Europe Gas Prices Shrug Off Disruption of Flows Through Ukraine

By Geoffrey Smith 

Investing.com — European prices fell slightly by mid-morning on Wednesday, shrugging off news that physical flows of natural gas from Russia had been disrupted for the first time.

By 5:30 AM ET (0930 GMT), the front-month contract, which serves as a benchmark for north-west Europe, was down 2.3% from Tuesday’s close at 96.50 euros a megawatt-hour, having risen as high as 104.50 euros in the first hour of trading.  

Late on Tuesday, Ukraine’s gas pipeline operator Naftogaz had said it was no longer responsible for transit through the territories occupied by Russian forces, claiming that gas was being illegally siphoned from the pipelines in the areas under Russian control downstream of the border point at Sokhranivka.

Flows through Sokhranivka – Sokhranovka in Russian – had previously accounted for around one-third of the gas flowing through Ukraine to the EU.

Gazprom can move this volume to another interconnection point with Ukraine,” Naftogaz CEO Yuriy Vitrenko said via Twitter. However, Bloomberg and Reuters reported that while transmission volumes through alternative points had risen, they didn’t fully compensate for what was flowing through Sokhranovka.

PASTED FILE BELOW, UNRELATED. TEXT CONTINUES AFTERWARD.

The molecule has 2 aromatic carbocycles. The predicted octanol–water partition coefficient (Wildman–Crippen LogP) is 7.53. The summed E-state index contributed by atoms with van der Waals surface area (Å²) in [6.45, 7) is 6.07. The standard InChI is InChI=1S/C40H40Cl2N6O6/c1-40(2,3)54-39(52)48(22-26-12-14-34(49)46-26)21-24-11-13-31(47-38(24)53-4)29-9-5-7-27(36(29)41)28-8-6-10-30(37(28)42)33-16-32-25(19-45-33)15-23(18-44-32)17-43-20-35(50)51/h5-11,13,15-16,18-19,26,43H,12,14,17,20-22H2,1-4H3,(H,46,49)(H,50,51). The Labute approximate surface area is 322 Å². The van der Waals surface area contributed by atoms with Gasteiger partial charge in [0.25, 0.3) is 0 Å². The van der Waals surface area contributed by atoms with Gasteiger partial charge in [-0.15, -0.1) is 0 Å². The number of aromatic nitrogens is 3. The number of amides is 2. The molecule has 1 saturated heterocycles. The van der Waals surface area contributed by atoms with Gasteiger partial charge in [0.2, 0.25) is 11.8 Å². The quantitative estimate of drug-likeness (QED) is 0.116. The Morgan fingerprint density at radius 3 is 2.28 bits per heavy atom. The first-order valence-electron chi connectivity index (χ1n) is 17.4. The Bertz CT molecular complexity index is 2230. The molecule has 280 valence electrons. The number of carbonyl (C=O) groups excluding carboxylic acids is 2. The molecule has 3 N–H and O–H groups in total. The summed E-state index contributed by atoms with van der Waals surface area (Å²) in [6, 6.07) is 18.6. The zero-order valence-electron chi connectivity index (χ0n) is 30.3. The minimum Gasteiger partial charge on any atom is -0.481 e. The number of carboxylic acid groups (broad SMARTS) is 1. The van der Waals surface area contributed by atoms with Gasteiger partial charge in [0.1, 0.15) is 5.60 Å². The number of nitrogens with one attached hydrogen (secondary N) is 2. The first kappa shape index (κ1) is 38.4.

There was no immediate indication from Gazprom (MCX:) that it had deliberately cut supplies further. It had curtailed supply to Bulgaria and Poland earlier this month citing their refusal to pay for deliveries in rubles, in accordance with a unilateral change to their contract by Russian presidential decree. The EU considers the decree requiring ruble payments a breach of contract. 

Analysts have warned that Russia may enforce its ruble-payment decree more aggressively and cut off supplies to more countries if the EU pushes ahead with plans announced last week to place an embargo on Russian oil and refined products by the end of the year. The plans are still being finalized due to resistance from Hungary and other central and eastern European member states whose energy security depends more than most on Russian pipelines.



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